figure: Fig. 7.

Fig. 7. Numerical calculations for the effect of hyperfine ground state in the absence of the Doppler effect. (a) Polarization rotation variation as a function of the magnetic field of the $6\,^2\textrm {S}_{1/2}\,F=4 \rightarrow 6\,^2\textrm {P}_{1/2}\,F'=3$ transition at $\kappa =10^7$. The inset shows the polarization rotation around the zero magnetic field. (b-d) Laser polarization rotation variation as a function of laser detuning at (b) $\kappa =10^3$, $B_z=0.1\,\textrm {nT}$, (c) $\kappa =10^7$, $B_z=0.1\,\textrm {nT}$, and (d) $\kappa =10^7$, $B_z=200\,\textrm {nT}$, respectively. In the relatively low $\kappa$ range ($<10^3$), the main contributions to the rotation of laser polarization are attributed to the corresponding transition line. The transition can be assumed to be a closed transition. Meanwhile, the effect of hyperfine ground state emerges in the relatively high $\kappa$ ($\sim 10^7$) region. The $\gamma$ value in the calculations is $2\pi \times 15.9\,\textrm {s}^{-1}$.

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3.3 Discussion

Next, we discuss the applications of AOC-related NMOR. Our experimental results show that the AOC effect results in a higher ALR than the coherence owing to the narrower linewidth, thereby improving the sensitivity of the optical atomic magnetometer. Moreover, the AOC-related NMOR can be used for the detection of high-frequency magnetic fields (e.g., hundreds of hertz). Importantly, the response bandwidth of the NMOR magnetometer can be improved by almost one order of magnitude by increasing the laser power to $20\,\textrm {mW}$, as shown in Fig. 8. However, increasing the laser power broadened the signal linewidth of the conventional NMOR and then decreased the sensitivity, as shown in Fig. 5. In contrast, the NMOR signal related to the AOC effect could maintain an effective response to the magnetic signal in the high-laser-power region. Hence, the evaluations of AOC-related NMOR are significant to the measurement of zero-field NMR, where the J-coupling ($\sim$ hundreds of hertz [6]) effect dominates. A higher field (approximately tens of microtesla) for multinuclear NMR necessitates a larger magnetometer bandwidth. Furthermore, magnetometers with extended bandwidth (temporal resolution) can also find useful applications in the detection of fast-varying biomagnetic signals, such as P-waves, QRS-complexes, and T-waves (up to $200\,\textrm {Hz}$ [2]) in magnetocardiograms.

 figure: Fig. 8.

Fig. 8. Experiment results of $-3\,\textrm {dB}$ bandwidth versus laser power. The laser frequency is set to the center of the $6\,^2\textrm {S}_{1/2}\,F=3 \rightarrow 6\,^2\textrm {P}_{1/2}\,F'=4$ transition.

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A major limitation of AOC-related NMOR is that it is highly sensitive to the transverse magnetic field. On one hand, the transverse magnetic field will cause the dampening, broadening, and asymmetry of the AOC-related NMOR curve, leading to a significant decrease in the response amplitude of signals. Thus, magnetic shielding and compensation of the residual magnetic field should be carefully considered. On the other hand, it can be used to shim the residual magnetic field. The atomic velocities were assumed to be invariant with Maxwell distribution in our nonperturbative density matrix calculation. This theoretical treatment is succeeded in clarifying the relationship between the sign of laser polarization rotation and laser intensity, as demonstrated in the case described in Figs. 6 and 7. Further, some factors are neglected in our calculations, such as wall effect, spin-exchange and spin-destruction due to collisions. These factors should be considered for precisely evaluation in future.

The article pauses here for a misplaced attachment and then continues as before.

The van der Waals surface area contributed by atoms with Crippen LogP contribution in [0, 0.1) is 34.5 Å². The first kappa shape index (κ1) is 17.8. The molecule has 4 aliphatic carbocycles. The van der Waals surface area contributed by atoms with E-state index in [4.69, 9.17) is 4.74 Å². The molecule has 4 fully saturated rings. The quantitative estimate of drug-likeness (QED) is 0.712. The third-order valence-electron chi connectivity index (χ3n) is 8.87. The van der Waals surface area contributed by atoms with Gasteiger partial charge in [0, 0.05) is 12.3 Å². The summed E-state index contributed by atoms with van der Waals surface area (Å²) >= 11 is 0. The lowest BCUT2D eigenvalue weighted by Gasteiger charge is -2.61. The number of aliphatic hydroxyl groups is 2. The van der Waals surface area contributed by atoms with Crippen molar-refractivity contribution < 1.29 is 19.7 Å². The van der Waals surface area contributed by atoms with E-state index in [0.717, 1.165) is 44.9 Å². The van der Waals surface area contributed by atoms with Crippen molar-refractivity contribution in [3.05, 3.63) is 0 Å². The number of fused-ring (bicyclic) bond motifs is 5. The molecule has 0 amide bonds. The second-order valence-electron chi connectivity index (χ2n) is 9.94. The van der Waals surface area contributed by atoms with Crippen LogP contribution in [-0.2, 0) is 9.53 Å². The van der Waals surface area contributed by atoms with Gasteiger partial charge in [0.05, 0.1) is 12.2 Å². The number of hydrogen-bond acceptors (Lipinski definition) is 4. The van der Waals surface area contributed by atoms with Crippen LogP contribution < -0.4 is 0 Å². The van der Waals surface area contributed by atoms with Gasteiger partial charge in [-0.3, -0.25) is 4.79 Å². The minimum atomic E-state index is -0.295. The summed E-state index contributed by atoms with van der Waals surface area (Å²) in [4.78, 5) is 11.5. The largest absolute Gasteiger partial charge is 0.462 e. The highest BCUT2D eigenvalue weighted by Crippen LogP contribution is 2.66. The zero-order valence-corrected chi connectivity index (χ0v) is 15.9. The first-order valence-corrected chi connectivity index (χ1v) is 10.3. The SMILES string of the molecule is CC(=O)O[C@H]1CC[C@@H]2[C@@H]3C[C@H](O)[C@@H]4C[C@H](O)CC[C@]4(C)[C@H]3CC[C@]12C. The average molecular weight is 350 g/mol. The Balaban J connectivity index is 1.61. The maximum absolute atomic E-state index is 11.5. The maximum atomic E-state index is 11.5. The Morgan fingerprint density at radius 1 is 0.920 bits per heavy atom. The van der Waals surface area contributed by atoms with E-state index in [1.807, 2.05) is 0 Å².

4. Conclusion

We have proposed an optical atomic magnetometer based on the AOC mechanism working at the cesium D1 transition. The effects of laser power and frequency on the response amplitude and bandwidth of the magnetometer were evaluated. The response amplitude of the AOC-related NMOR was $170\%$ higher than that of the conventional NMOR at the $6\,^2\textrm {S}_{1/2}\,F=3 \rightarrow 6\,^2\textrm {P}_{1/2}\,F'=4$ transition. This was due to the narrow linewidth and ultraweak power broadening. The bandwidth of the magnetometer can be improved by almost one order of magnitude by increasing the laser power. Furthermore, the abnormal phenomenon of rotation reversal at the $6\,^2\textrm {S}_{1/2}\,F=4 \rightarrow 6\,^2\textrm {P}_{1/2}\,F'=3$ transition was observed owing to the AOC and hyperfine effect at high $\kappa$ region. These variations were effectively explained by a theoretical model based on nonperturbative density matrix calculations. Overall, we conclude that the AOC-related NMOR at the cesium D1 line can be used to improve the sensitivity and bandwidth of NMOR atomic magnetometers. Moreover, it benefits practical applications such as NMR optical detection and biomagnetism, where measurements require high bandwidths and the ability to be performed at room temperature.